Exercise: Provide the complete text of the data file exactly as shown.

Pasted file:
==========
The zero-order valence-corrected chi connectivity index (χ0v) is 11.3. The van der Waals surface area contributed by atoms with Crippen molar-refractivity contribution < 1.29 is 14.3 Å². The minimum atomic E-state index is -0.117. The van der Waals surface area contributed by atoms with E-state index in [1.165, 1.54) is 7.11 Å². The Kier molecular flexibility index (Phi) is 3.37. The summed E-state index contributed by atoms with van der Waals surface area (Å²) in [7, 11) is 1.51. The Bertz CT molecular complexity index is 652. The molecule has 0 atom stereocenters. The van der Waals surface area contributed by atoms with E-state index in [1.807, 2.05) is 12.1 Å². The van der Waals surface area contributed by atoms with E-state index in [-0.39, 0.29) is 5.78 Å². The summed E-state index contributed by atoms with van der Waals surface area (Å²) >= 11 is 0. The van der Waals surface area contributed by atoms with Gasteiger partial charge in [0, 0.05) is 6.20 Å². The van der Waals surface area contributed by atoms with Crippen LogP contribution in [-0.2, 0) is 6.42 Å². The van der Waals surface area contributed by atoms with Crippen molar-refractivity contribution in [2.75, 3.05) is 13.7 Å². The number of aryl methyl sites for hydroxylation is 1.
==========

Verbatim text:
The zero-order valence-corrected chi connectivity index (χ0v) is 11.3. The van der Waals surface area contributed by atoms with Crippen molar-refractivity contribution < 1.29 is 14.3 Å². The minimum atomic E-state index is -0.117. The van der Waals surface area contributed by atoms with E-state index in [1.165, 1.54) is 7.11 Å². The Kier molecular flexibility index (Phi) is 3.37. The summed E-state index contributed by atoms with van der Waals surface area (Å²) in [7, 11) is 1.51. The Bertz CT molecular complexity index is 652. The molecule has 0 atom stereocenters. The van der Waals surface area contributed by atoms with E-state index in [1.807, 2.05) is 12.1 Å². The van der Waals surface area contributed by atoms with E-state index in [-0.39, 0.29) is 5.78 Å². The summed E-state index contributed by atoms with van der Waals surface area (Å²) >= 11 is 0. The van der Waals surface area contributed by atoms with Gasteiger partial charge in [0, 0.05) is 6.20 Å². The van der Waals surface area contributed by atoms with Crippen LogP contribution in [-0.2, 0) is 6.42 Å². The van der Waals surface area contributed by atoms with Crippen molar-refractivity contribution in [2.75, 3.05) is 13.7 Å². The number of aryl methyl sites for hydroxylation is 1.